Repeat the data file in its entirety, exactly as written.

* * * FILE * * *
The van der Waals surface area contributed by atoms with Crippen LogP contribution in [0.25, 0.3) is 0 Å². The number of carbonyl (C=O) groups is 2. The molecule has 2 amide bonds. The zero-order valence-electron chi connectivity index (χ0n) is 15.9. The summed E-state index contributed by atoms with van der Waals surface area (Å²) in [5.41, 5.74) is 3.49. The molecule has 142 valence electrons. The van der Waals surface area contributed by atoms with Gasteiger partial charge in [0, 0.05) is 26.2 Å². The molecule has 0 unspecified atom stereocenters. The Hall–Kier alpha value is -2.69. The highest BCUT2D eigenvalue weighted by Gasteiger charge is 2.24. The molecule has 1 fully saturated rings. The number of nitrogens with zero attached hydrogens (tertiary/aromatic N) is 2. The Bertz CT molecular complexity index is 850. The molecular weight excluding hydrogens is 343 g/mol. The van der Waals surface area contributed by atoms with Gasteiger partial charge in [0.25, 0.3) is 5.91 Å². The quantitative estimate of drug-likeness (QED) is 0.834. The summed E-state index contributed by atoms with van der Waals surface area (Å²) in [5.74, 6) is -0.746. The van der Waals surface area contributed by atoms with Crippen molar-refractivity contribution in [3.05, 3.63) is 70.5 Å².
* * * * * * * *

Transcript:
The van der Waals surface area contributed by atoms with Crippen LogP contribution in [0.25, 0.3) is 0 Å². The number of carbonyl (C=O) groups is 2. The molecule has 2 amide bonds. The zero-order valence-electron chi connectivity index (χ0n) is 15.9. The summed E-state index contributed by atoms with van der Waals surface area (Å²) in [5.41, 5.74) is 3.49. The molecule has 142 valence electrons. The van der Waals surface area contributed by atoms with Gasteiger partial charge in [0, 0.05) is 26.2 Å². The molecule has 0 unspecified atom stereocenters. The Hall–Kier alpha value is -2.69. The highest BCUT2D eigenvalue weighted by Gasteiger charge is 2.24. The molecule has 1 fully saturated rings. The number of nitrogens with zero attached hydrogens (tertiary/aromatic N) is 2. The Bertz CT molecular complexity index is 850. The molecular weight excluding hydrogens is 343 g/mol. The van der Waals surface area contributed by atoms with Gasteiger partial charge in [0.25, 0.3) is 5.91 Å². The quantitative estimate of drug-likeness (QED) is 0.834. The summed E-state index contributed by atoms with van der Waals surface area (Å²) in [5.74, 6) is -0.746. The van der Waals surface area contributed by atoms with Crippen molar-refractivity contribution in [3.05, 3.63) is 70.5 Å².